By on February 20, 2008

4217_116_lg.jpgStation wagons with manual transmissions are quickly going the way of the fedora. In fact, there are more gas-electric hybrids for sale stateside than row-your-boat wagons. If you want an all-wheel-drive model, the number plummets. Which makes me wonder: what's the point of the Subaru Outback five-speed?

Although I can't speak for Subie's Sapphic fans, sex appeal is NOT the Outback's raison d'etre. Oh, it's handsome enough; in a stern, trim, no grotesque affectations sticking you in the eye sort of way. Subaru's raised the beltline (to lose the Popemobile effect), added new lights (there was a sale on Japanese fish eyes) and stuck a Chrysler Pacifica logo on the snout. While the Outback now looks more expensive than it is, it's about as quirky as an accountant wearing different colored socks.

4217_059_lg.jpgThe interior is equally enthralling and twice as sensible. Fold down the Outback's rear seats and lifestyle load luggers enjoy almost as much schlepitude as Volvo's V70. Although Subaru's redesigned the Outback's instrument panel, "revised" the interior fabrics, added a telescoping wheel (yay!) and numbered the radio buttons from one to five, the cabin remains very much of a muchness. There's nothing tasteless, nothing tasty. Well, except for the meaty steering wheel…  

 The helm puts you in charge of Subaru's 170hp 2.5-liter SOHC aluminum-alloy 16-valve horizontally opposed four-cylinder engine. If Porsche went all Jaguar on us and tried to dip down market, this is the kind of engine I'd expect: smooth, free-revving and just about as gutsy as a four can be. But Outback drivers are never in any doubt that they're lugging around a couple hundred extra pounds of all wheel-drive (AWD) gear.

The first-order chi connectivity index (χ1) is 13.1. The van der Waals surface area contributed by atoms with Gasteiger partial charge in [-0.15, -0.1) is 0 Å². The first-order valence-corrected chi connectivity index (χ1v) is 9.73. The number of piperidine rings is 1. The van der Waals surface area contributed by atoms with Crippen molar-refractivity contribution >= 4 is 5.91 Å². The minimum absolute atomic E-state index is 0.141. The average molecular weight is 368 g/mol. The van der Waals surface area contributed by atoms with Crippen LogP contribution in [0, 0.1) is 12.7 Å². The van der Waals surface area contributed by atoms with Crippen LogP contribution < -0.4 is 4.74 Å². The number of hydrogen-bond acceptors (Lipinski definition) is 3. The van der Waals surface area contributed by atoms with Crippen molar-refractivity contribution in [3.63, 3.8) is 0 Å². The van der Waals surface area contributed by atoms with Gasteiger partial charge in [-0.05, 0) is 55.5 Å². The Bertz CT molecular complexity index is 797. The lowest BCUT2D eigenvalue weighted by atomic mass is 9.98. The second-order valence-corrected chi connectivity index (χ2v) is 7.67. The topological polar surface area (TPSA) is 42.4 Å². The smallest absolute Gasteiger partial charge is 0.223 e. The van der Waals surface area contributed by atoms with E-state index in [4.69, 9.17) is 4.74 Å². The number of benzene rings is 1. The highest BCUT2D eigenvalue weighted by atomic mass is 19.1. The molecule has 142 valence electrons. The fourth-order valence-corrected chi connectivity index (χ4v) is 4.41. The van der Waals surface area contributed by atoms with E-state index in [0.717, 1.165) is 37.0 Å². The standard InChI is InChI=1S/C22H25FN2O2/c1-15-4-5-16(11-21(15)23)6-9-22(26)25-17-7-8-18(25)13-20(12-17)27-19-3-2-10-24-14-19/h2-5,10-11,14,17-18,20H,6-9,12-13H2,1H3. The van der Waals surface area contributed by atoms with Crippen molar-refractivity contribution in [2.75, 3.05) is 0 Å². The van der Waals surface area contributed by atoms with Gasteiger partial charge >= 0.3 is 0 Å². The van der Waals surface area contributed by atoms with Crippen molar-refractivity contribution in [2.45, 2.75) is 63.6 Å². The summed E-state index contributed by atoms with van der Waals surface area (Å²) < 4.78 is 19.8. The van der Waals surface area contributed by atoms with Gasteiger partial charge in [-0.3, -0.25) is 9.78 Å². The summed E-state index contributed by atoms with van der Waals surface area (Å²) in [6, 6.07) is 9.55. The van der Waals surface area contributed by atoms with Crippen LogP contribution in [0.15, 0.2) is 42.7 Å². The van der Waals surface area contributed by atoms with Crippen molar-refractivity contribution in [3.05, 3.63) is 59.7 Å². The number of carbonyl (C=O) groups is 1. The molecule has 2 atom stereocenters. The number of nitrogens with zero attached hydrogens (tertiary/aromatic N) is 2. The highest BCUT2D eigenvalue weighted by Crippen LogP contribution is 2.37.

The Outback's ride is comfortable without the slightest hint of refinement. Dry road handling is exemplary, with predictable body roll and enough steering feel to tell you when to quit (early and often). Try to accelerate out of a couple of turns and the Outback's architecture tells you that the vehicle could stand another 80 horses– and the rest. The no-fun factor might be considered a plus in a wagon full and kids and dogs and things to be inflated, but it's a definite drawback when you're all alone and late for work. And then…

I was fortunate enough to test our base Outback on fresh powder and packed snow. The worse the conditions, the better it got.

4217_050_lg.jpgNeedless to say, I developed an immediate and intimate respect for Subaru's time-honed Symmetrical AWD system. While other drivetrain layouts have all kinds of 90 degree kinks to sap power and response, the Outback's in-line engine allows more direct power transfer to all the wheels. At the same time, the low-slung boxer engine provides a lower center of gravity, like bending your knees when you're skiing.

The Outback's four-wheel disc brakes, with ABS and electronic brake-force watching over each wheel, proved highly effective on the white stuff. More to the point (of the vehicle's existence), when traction is iffy, it's nice to have more options than merely stop and go. The Outback's manual transmission gives the set up more feel. Sure, you can crank the automatic's lever back and forth, but it's not the same as feathering the clutch, whipping up the revs or using the engine as a brake.